Although I’m a “choral person”, I’m not a big fan of late 19th-century oratorios: too big, too serious, too drenched in grand and glorious effects (those drippy, dense, overwrought, ear-clogging harmonies!), not to mention that these things were often performed with choruses of hundreds and orchestras to match. You might as well just launch a raft of fireworks and let the good times roll. Okay, maybe that’s a bit much, but not far off. But as soon as you would like to just conveniently dismiss such works all in a flip of the hand, you hear something like Dvorák’s Svatá Ludmila (Saint Ludmila) and, darn it, you have to revise everything you thought you believed.
ThisRead more oratorio, from 1886, written for the Leeds Festival in England, is a work that will just consume the unsuspecting listener in its sheer loveliness, especially in the multitude of gorgeous choral movements, but also in the numerous arias, all of which are beautifully written and expertly realized in this first-rate recording. As you listen you can’t help at times thinking “Brahms”, mostly in the orchestration, but occasionally in the biggest, most dramatic choral sections. You may not think about it, but there’s a genius composer at work here, one who knows how to organize and develop a dramatic idea and set it loose to unfold seamlessly, telling its story without catch or awkward pause or musical inconsistency.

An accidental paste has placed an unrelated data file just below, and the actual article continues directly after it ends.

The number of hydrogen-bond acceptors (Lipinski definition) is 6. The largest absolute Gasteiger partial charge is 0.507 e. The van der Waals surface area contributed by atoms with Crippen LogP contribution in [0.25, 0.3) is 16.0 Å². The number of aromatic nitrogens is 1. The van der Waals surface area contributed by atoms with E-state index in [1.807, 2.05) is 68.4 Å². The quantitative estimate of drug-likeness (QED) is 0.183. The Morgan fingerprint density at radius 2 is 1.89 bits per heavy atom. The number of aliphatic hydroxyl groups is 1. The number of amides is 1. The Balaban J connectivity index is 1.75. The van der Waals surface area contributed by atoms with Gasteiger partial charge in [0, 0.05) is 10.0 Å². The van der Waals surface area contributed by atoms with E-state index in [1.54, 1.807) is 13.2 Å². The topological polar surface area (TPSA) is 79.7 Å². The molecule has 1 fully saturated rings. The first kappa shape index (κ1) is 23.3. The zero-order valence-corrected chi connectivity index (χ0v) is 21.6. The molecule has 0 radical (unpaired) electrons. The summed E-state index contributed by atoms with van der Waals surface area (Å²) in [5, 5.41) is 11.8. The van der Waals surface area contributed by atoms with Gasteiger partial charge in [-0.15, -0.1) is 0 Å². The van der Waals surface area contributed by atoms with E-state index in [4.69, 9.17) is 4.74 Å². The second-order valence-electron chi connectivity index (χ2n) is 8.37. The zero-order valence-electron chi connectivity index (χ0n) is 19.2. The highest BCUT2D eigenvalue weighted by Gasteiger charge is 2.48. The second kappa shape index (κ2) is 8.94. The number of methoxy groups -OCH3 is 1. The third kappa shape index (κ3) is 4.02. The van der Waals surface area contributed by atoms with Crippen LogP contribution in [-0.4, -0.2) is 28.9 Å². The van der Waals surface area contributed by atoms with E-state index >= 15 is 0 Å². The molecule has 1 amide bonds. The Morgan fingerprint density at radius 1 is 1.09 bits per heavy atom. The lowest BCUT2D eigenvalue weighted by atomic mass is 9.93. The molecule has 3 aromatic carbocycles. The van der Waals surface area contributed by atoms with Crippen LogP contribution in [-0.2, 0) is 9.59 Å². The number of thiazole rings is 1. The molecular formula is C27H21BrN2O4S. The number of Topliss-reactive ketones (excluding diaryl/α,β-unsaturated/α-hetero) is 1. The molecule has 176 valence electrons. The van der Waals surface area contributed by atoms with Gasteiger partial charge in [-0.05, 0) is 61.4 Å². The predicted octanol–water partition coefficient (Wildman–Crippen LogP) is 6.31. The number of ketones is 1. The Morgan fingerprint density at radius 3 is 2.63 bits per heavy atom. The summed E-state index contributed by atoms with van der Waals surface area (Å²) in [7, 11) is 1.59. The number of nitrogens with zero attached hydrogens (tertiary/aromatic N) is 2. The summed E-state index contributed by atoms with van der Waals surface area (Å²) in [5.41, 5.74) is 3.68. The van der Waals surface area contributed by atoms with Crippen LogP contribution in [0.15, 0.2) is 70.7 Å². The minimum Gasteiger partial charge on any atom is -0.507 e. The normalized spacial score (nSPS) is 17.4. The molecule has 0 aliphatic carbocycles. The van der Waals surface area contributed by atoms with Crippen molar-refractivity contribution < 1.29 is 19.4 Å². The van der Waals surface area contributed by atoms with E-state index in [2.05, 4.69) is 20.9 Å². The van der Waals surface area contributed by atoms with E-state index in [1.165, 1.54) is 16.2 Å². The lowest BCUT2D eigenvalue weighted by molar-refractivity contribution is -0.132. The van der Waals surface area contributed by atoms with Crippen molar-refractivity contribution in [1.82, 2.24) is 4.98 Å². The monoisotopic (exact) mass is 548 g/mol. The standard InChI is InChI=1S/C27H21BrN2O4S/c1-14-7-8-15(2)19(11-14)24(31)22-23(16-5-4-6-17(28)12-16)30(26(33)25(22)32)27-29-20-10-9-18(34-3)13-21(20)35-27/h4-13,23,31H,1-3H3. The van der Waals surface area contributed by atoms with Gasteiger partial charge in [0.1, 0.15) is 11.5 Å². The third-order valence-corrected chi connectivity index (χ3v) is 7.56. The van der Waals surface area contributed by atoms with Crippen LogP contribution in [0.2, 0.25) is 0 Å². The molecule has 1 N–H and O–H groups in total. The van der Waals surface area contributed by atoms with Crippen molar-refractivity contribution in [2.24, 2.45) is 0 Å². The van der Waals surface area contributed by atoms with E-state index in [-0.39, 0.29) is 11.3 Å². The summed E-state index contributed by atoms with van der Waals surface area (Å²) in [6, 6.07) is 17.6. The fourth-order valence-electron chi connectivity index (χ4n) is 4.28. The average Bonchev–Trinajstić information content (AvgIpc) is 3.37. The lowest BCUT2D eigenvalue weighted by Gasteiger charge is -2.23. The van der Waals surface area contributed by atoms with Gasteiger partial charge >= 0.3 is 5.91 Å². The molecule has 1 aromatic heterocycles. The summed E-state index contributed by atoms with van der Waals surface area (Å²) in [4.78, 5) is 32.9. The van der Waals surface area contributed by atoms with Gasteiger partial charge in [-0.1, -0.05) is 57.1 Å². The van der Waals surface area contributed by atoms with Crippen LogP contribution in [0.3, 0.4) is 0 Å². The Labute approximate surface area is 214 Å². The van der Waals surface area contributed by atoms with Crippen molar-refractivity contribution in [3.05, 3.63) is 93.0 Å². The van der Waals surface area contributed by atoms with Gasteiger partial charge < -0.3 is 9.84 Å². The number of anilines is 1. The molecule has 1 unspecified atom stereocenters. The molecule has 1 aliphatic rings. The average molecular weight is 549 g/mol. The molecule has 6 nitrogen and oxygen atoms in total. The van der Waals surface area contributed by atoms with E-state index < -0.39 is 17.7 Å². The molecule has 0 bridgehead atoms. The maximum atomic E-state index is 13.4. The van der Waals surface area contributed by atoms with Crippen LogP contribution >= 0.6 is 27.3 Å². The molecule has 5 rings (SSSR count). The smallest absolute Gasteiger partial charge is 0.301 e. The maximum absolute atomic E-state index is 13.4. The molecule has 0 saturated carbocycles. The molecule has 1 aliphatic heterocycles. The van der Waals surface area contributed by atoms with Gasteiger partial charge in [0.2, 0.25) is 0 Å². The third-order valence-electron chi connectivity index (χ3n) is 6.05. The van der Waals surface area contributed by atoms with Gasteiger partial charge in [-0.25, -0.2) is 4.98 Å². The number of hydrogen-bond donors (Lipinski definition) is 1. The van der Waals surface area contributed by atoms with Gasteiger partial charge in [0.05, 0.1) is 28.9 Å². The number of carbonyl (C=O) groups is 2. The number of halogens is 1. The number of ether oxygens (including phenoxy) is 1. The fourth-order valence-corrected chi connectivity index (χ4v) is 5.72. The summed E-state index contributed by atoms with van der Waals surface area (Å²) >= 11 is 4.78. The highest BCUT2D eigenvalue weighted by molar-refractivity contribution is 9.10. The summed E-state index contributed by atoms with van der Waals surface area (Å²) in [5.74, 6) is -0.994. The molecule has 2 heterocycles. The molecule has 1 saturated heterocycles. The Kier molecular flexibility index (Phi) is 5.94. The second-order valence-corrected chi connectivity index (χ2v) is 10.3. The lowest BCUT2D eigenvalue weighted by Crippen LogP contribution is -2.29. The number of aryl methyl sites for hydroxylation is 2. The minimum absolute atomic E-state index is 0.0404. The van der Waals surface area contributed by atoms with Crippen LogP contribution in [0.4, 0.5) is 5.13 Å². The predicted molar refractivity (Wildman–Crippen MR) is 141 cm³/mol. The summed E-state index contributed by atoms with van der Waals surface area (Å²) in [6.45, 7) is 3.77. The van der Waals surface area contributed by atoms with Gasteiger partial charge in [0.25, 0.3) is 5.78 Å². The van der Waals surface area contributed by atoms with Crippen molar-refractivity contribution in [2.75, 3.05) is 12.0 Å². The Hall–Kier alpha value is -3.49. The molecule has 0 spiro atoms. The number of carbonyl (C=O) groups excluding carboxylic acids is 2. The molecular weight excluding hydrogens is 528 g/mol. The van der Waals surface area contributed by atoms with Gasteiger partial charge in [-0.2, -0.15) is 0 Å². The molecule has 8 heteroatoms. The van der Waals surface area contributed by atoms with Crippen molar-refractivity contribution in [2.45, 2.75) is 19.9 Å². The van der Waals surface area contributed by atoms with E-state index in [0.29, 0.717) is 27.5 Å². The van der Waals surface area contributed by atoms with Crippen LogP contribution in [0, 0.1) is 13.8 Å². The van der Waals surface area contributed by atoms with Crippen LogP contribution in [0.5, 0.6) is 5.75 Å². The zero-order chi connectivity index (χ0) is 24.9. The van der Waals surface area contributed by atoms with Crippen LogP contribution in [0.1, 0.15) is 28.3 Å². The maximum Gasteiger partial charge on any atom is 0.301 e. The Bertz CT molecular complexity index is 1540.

The story of course is of Ludmila, the patron saint of Bohemia, and in Dvorák’s setting focuses on her momentous conversion to Christianity. There are three scenes: in the courtyard of M?lník Castle; in the Beroun forests; and in Velehrad Cathedral. It impresses as operatic in design (indeed attempts have been made to stage the work), but it ultimately does best in concert form, shorn, as it is here, of some of its two-hour-plus original length (Naxos gives us a well-selected, satisfying hour and 41 minutes). If you’re a “choral person” but like me are a bit shy of big, unfamiliar “romantic” works, be not afraid. This piece, truly one of Dvorák’s finest large-scale works (and only oratorio), will please you, especially this performance, with its excellent chorus and uniformly superb vocal soloists (particular kudos to soprano Adriana Kohútková and bass Peter Mikuláš). An easy and enthusiastic recommendation.